Robert Seidenberg
April 01, 1994 AT 05:00 AM EST

Just in case you get any ideas: The first thing to confront visitors to Michael Nesmith’s L.A. office is a circle-and-red-slash sign prohibiting ”Monkees Jokes.” Not that Nesmith’s embarrassed by his tenure as one of the Prefab Four. But that was almost 30 years ago, and the 51-year-old has since become a major player in home-video distribution, film production (Tapeheads, Repo Man), and television production (his 1981 Popclips was the progenitor for MTV)-through his company, Pacific Arts. All of which supports the creation of Nesmith’s ”aggressively uncommercial” music, as in his latest release, The Garden.

Worlds apart from the Monkees’ top 10 pop, The Garden is a concept album that includes an audio portion-instrumental music with echoes of classical, country, and rock-and a fairy tale-like text chronicling the mythic journey of a hero who winds up where he started. Nesmith describes the project as a ”convergence” of reading and listening that works only if ”both mediums are lightly attended-meaning it is not intended that you become fully immersed in either.” The result? ”You catch a function of your thinking that you’re usually unaware of,” he says, before breaking into a self-deprecating laugh. Nesmith splits his time between L.A. and his New Mexico ranch and takes his music seriously, but doesn’t mean to come off like a highfalutin aesthete. ”There’s no deep insights here,” he says. ”It’s more like discovering you have the ability to cross your eyes.”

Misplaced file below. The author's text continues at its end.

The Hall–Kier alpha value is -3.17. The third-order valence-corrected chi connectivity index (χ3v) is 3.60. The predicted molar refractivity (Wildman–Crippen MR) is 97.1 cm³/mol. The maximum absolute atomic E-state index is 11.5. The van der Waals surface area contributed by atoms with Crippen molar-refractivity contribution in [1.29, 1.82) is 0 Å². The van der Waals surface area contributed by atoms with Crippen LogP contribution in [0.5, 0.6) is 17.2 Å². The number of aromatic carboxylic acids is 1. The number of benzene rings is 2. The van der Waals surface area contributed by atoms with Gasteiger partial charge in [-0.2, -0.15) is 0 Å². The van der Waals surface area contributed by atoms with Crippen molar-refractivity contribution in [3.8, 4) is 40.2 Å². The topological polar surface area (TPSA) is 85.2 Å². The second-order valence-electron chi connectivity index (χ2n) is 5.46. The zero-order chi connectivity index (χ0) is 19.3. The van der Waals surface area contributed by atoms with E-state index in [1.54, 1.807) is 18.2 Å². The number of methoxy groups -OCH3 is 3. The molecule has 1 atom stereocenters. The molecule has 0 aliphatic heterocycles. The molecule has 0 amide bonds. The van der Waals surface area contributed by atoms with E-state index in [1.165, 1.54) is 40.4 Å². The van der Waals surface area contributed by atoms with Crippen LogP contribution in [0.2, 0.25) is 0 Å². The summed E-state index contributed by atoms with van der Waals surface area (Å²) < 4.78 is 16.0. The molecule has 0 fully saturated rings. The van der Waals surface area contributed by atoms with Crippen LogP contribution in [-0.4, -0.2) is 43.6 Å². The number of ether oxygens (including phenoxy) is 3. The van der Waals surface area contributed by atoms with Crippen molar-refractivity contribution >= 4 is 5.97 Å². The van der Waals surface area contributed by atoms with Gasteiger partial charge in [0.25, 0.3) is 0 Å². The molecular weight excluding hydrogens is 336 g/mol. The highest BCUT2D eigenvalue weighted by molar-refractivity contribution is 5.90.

The multimillionaire has absolutely no delusions about The Garden making it anywhere near the pop charts. In fact, the last time Nesmith tried a concept album-1974’s The Prison-it was universally loathed. ”It has been given several magazines’ awards for the most dreadful concept album of all time,” he says with a sly smile. ”All the more reason to do a follow-up.”

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